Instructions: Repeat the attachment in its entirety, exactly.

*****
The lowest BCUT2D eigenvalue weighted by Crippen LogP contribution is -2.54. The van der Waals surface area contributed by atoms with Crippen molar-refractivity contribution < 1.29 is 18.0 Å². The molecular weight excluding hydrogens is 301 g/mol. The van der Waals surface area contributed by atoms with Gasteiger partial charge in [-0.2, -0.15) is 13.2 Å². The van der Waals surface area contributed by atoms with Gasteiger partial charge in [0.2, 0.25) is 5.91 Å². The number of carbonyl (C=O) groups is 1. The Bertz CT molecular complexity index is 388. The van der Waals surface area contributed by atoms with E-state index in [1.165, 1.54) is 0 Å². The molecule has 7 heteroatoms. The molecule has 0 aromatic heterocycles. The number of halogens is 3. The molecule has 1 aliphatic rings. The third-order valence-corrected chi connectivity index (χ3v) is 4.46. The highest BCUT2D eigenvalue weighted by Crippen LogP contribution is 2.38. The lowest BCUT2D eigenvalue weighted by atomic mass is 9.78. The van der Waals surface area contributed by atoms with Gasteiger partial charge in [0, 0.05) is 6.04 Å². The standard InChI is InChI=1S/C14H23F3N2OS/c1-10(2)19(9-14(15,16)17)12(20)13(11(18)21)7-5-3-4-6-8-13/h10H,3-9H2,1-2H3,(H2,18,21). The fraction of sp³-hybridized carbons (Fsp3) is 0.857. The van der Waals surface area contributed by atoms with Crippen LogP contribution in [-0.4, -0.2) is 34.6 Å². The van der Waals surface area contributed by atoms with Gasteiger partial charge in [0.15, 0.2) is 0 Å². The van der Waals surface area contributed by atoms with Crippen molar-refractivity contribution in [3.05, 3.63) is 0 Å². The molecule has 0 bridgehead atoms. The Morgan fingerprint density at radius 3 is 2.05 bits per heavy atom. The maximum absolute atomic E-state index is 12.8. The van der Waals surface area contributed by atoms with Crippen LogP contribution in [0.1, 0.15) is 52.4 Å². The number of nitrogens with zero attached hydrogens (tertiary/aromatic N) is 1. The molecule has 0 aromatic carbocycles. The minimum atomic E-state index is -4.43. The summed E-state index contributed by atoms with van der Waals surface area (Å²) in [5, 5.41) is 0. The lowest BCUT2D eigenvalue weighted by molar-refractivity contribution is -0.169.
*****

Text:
The lowest BCUT2D eigenvalue weighted by Crippen LogP contribution is -2.54. The van der Waals surface area contributed by atoms with Crippen molar-refractivity contribution < 1.29 is 18.0 Å². The molecular weight excluding hydrogens is 301 g/mol. The van der Waals surface area contributed by atoms with Gasteiger partial charge in [-0.2, -0.15) is 13.2 Å². The van der Waals surface area contributed by atoms with Gasteiger partial charge in [0.2, 0.25) is 5.91 Å². The number of carbonyl (C=O) groups is 1. The Bertz CT molecular complexity index is 388. The van der Waals surface area contributed by atoms with E-state index in [1.165, 1.54) is 0 Å². The molecule has 7 heteroatoms. The molecule has 0 aromatic heterocycles. The number of halogens is 3. The molecule has 1 aliphatic rings. The third-order valence-corrected chi connectivity index (χ3v) is 4.46. The highest BCUT2D eigenvalue weighted by Crippen LogP contribution is 2.38. The lowest BCUT2D eigenvalue weighted by atomic mass is 9.78. The van der Waals surface area contributed by atoms with Gasteiger partial charge in [0, 0.05) is 6.04 Å². The standard InChI is InChI=1S/C14H23F3N2OS/c1-10(2)19(9-14(15,16)17)12(20)13(11(18)21)7-5-3-4-6-8-13/h10H,3-9H2,1-2H3,(H2,18,21). The fraction of sp³-hybridized carbons (Fsp3) is 0.857. The van der Waals surface area contributed by atoms with Crippen LogP contribution in [-0.4, -0.2) is 34.6 Å². The van der Waals surface area contributed by atoms with Gasteiger partial charge in [0.15, 0.2) is 0 Å². The van der Waals surface area contributed by atoms with Crippen molar-refractivity contribution in [3.05, 3.63) is 0 Å². The molecule has 0 bridgehead atoms. The Morgan fingerprint density at radius 3 is 2.05 bits per heavy atom. The maximum absolute atomic E-state index is 12.8. The van der Waals surface area contributed by atoms with Crippen LogP contribution in [0.1, 0.15) is 52.4 Å². The number of nitrogens with zero attached hydrogens (tertiary/aromatic N) is 1. The molecule has 0 aromatic carbocycles. The minimum atomic E-state index is -4.43. The summed E-state index contributed by atoms with van der Waals surface area (Å²) in [5, 5.41) is 0. The lowest BCUT2D eigenvalue weighted by molar-refractivity contribution is -0.169.